RD Burman Is the Big B of Hindi Film Music: Shankar Mahadevan
RD Burman (Photo: Facebook/<a href="https://www.facebook.com/pages/Pancham-Unmixed/391118874275789?sk=photos_stream">PanchamUnmixed</a>)
RD Burman (Photo: Facebook/PanchamUnmixed)

RD Burman Is the Big B of Hindi Film Music: Shankar Mahadevan

While talking about Rahul Dev Burman,the first thing that comes to mind is that he was quite ahead of his time. Hemade making music a thinking process, a process where he always attempted toimagine out of the box and made it a reality through great execution. Heexperimented a lot, and he did it without an ounce of inhibition.

He experimented with an array of newsounds, and brought a revolution quietly to Hindi film music. Imagine usingbottles, vessels, cups, saucers or the sound of gargle to make music. He madeall those sounds part of actual songs that went to become massively popular withthe audience. You have to have a special kind of brilliance in you to makethose things possible.

SD Burman with son&nbsp;RD Burman (Photo: Facebook/<a href="https://www.facebook.com/pages/Pancham-Unmixed/391118874275789?sk=photos_stream">PanchamUnmixed</a>)
SD Burman with son RD Burman (Photo: Facebook/PanchamUnmixed)

Hindi film music is forever indebted tohim because he exposed our music to Latin American, Arabic and many other elementsfrom different countries. Unlike many of his contemporaries, RD Burman is onecomposer who still has relevance today, and almost everyone making music todayis influenced by him.

If you hear some of the songs he hassung like ‘Mehbooba Mehbooba...’ in Sholayor ‘Yamma Yamma...’ in Shaan, you willnotice that he has a gruffly voice. In a normal scenario, anyone would raise aquestion on how someone could sing in that kind of unnatural voice. But he didit, without feeling self-conscious, and he made it work. That’s where theconfidence of a master lies. And those songs were not mere flukes; they canstill be heard in and around us.

Dev Anand with&nbsp;RD Burman (Photo: Facebook/<a href="https://www.facebook.com/pages/Pancham-Unmixed/391118874275789?sk=photos_stream">PanchamUnmixed</a>)
Dev Anand with RD Burman (Photo: Facebook/PanchamUnmixed)

The way he used to turn around therhythm or use the hook, it just made his songs so distinctively different fromthe rest. He could go all out with instrumentation, and be gregarious, and onthe other hand, he could be just purely minimalist in his approach to a song.He could sway between two extremes without any difficulty. A maestro.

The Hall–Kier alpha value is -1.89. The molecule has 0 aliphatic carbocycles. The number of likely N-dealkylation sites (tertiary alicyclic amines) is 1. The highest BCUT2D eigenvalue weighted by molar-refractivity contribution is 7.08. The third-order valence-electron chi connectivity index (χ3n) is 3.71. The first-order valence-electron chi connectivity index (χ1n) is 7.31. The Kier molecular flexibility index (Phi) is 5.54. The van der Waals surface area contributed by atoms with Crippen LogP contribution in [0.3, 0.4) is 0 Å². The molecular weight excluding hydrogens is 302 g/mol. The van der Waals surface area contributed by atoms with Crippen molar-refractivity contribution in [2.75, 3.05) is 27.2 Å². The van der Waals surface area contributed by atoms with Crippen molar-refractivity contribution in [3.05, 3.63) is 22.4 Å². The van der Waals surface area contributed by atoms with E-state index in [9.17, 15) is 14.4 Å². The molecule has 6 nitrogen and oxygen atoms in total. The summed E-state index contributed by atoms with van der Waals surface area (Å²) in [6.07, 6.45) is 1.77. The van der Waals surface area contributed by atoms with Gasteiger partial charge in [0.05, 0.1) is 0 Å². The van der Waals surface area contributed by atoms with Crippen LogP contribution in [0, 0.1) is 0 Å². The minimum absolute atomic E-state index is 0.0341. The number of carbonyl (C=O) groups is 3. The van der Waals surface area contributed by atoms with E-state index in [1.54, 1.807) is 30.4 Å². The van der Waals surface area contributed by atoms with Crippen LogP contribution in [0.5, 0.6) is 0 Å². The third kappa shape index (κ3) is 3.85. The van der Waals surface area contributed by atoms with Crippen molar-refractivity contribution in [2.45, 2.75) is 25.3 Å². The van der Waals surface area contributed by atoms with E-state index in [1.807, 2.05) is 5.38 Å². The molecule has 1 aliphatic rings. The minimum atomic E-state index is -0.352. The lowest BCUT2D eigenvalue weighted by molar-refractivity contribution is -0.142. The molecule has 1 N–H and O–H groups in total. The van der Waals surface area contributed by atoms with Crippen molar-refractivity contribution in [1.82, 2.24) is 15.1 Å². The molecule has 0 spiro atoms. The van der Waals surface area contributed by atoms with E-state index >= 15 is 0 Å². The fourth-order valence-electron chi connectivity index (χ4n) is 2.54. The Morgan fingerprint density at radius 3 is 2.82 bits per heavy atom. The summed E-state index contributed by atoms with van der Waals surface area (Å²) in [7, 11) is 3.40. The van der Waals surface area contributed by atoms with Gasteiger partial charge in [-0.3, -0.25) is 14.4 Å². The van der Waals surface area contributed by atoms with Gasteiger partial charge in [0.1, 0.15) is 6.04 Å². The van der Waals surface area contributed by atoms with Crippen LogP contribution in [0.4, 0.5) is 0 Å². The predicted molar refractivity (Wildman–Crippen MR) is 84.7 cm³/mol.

Shankar Mahadevan with Asha Bhosle (Photo: Twitter/<a href="https://twitter.com/Shankar_Live/media">Shankar_Live</a>)
Shankar Mahadevan with Asha Bhosle (Photo: Twitter/Shankar_Live)

The magic of RD is that when you hear‘Monica...’, you never feel it’s a dated song despite being an old one. You danceto its tunes because you feel it belongs to your generation. It’s thetimelessness of his music. It’s like Amitabh Bachchan in his films. Even youlook at Bachchan’s earlier performances now, you never feel he is out-of-date;it looks like they belong to the current scene. RD is of the same calibre. Heis compelling forever.

A rare picture of&nbsp;RD Burman in a studio (Photo: Facebook/<a href="https://www.facebook.com/pages/Pancham-Unmixed/391118874275789?sk=photos_stream">PanchamUnmixed</a>)
A rare picture of RD Burman in a studio (Photo: Facebook/PanchamUnmixed)

If you are a composer, it’s hard not toget influenced by him. Even if you don’t copy his tunes or his innovative useof sounds, you are still subconsciously influenced by him. After all, we allhave grown up on his music.

I have heard such lovely stories andanecdotes about his big heartedness, the way he used to entertain people, theway he loved to cook, and his life was like an open book with youthful spirit,as all his friends say. I have worked with Gulzar saab, and he has told me manytimes that if RD Burman would have been alive, he would have loved to meet me.And that’s a complement of great impact. I wish I could meet him, and tell himhow much I adore and admire him.

(As told to Ranjib Mazumder)

(This story is from The Quint’s archives and is being republished to mark RD Burman’s death anniversary.)

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